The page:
Volume 9 Issue 1
July 2013

Editorial

1st Semantic Web Technologies for Libraries and Readers (STLR 2011)
Alison Callahan, Michel Dumontier, Jodi Schneider, Lars Svensson Co-Editors

These proceedings summarize research and projects presented at the 1st Semantic Web Technologies for Libraries and Readers (STLR 2011) workshop co-located with the 11th Joint Conference on Digital Libraries (JCDL) in Ottawa, Canada. The STLR workshop was motivated by the idea that reading is mobile, interactive, social, and material, and focused on semantically enhancing electronic media for libraries and their users. It aimed to bring together practitioners and developers involved in semantically enhancing electronic media (including documents, books, research objects, multimedia materials and digital libraries) as well as academics researching more formal aspects of the interactions between such resources and their users. The proceedings include written summaries of the two keynote presentations as well as their presentation slides, a presented research paper, and two posters. The workshop gathered the energy of 15-20 attendees.

Keynotes

Metadata is back!
Bernhard Haslhofer

This keynote made connections between recent attempts to add machine-processable metadata to the Web--like schema.org, a joint effort of Bing, Google and Yahoo--and the metadata that librarians have been using for centuries.
Slides

Fourth Generation Ebooks
Cathy Marshall

Starting in the early 1990s, three generations of ebooks have quietly paved the way for a fourth generation, one that emphasizes the social side of reading. This keynote highlight two new perspectives of the fourth generation: (1) reading together (i.e. using ebooks as a focal point of synchronous activities) and (2) reading as a productive activity.
Slides

Posters

Annotation function categories: A semantic extension to the OAC Alpha3 Data Model
Simone Sacchi

Modeling annotation for sharing has been the topic of many studies and projects in the last decade. However, the developed models have focused on modeling annotations for what they are, rather what they are for. This poster suggest an extension of the Open Annotation Collaboration Alpha3 Data Model to support the sharing of function categories able to express the semantics of annotation with respect to the annotation body and the annotation target(s). This semantic enhancement is meant also to inform applications and tools on how to interpret annotation for the purpose of exposing new functionalities to the users.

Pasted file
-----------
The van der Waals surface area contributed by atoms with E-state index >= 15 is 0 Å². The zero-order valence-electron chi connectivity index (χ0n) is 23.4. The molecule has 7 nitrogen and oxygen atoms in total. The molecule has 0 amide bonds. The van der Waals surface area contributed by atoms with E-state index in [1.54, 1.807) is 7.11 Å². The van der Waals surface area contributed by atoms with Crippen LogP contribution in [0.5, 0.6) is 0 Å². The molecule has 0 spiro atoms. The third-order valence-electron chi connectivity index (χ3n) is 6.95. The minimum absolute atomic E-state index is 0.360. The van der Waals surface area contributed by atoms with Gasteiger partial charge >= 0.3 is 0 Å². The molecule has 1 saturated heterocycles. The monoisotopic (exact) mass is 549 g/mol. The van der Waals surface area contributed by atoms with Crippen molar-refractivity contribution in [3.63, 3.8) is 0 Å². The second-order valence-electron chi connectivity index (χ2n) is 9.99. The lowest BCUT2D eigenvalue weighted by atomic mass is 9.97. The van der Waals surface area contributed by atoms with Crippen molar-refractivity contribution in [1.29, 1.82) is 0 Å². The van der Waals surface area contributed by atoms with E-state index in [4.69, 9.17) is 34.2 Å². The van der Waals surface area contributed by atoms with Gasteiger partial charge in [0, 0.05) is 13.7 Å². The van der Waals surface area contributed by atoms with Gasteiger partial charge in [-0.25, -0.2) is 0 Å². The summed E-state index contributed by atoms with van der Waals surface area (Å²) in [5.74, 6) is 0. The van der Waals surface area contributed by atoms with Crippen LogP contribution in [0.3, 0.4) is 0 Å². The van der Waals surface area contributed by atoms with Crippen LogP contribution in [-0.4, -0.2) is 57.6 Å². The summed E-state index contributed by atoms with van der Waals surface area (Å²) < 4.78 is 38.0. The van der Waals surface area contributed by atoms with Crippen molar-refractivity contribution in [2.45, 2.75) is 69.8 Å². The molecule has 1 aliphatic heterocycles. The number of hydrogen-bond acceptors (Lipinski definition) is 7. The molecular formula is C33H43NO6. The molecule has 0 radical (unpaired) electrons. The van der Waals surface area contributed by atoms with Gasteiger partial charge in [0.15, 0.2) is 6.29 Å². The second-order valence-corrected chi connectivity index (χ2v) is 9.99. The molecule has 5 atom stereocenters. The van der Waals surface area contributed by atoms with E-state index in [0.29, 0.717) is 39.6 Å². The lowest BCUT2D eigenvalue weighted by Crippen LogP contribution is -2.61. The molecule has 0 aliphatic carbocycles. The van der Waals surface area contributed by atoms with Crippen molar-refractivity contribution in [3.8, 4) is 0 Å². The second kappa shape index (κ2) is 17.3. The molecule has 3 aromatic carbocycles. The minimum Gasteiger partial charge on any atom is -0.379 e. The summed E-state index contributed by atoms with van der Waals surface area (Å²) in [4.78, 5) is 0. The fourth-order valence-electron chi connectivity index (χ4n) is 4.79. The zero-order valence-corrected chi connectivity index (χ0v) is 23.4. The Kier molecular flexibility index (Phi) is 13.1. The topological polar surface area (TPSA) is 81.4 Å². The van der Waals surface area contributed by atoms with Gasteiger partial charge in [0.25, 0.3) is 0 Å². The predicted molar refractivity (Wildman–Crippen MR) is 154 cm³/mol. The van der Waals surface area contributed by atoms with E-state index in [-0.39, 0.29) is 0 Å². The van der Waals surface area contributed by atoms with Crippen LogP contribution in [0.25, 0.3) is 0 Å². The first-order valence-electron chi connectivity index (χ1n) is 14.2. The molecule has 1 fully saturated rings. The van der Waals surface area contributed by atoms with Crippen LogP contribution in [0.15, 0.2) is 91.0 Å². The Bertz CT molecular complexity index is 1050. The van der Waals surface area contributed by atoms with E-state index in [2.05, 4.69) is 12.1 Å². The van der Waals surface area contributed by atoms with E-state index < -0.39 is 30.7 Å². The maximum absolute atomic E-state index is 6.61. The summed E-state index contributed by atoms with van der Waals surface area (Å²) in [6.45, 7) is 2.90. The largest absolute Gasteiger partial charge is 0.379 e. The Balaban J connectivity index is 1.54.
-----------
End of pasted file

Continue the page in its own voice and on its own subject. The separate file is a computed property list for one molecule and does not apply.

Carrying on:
Poster

The YUMA Universal Media Annotator
Rainer Simon, Bernhard Haslhofer, Joachim Jung

Annotations are a fundamental scholarly practice common across disciplines. They enable scholars to organize, share and exchange knowledge, and collaborate in the interpretation of source material. This poster presents the YUMA Universal Media Annotator, an open source suite of tools for the collaborative annotation of online media resources. YUMA encompasses tools for annotating images, maps, audio and video. It is designed for integration into a host environment - e.g. a digital library portal or online media collection - and enables re-use and interoperability by exposing annotation data according to the principles of Linked Data. A unique feature of YUMA is semantic tagging: supported by a semi-automatic mechanism, users can effortlessly augment their annotations with structured context information obtained from Linked Open Data sources on the Web.
Poster

Articles

The Ontogenesis Knowledgeblog: Lightweight publishing about semantics, with semantics
Phillip Lord, Daniel C. Swan, Simon Cockell, Robert Stevens
The web has moved from a minority interest tool, to one of the most heavily use platforms for publication. Despite originally being designed by and for academics, it has left academic publishing largely untouched; most papers are available on-line, but in PDF and are most easily read once printed. Here, we describe our experiments with using commodity web technology to replace the existing publishing process; the resource describing ontologies that we have developed with this platform; and, finally, the implications that this may have for publishing in a semantic web framework.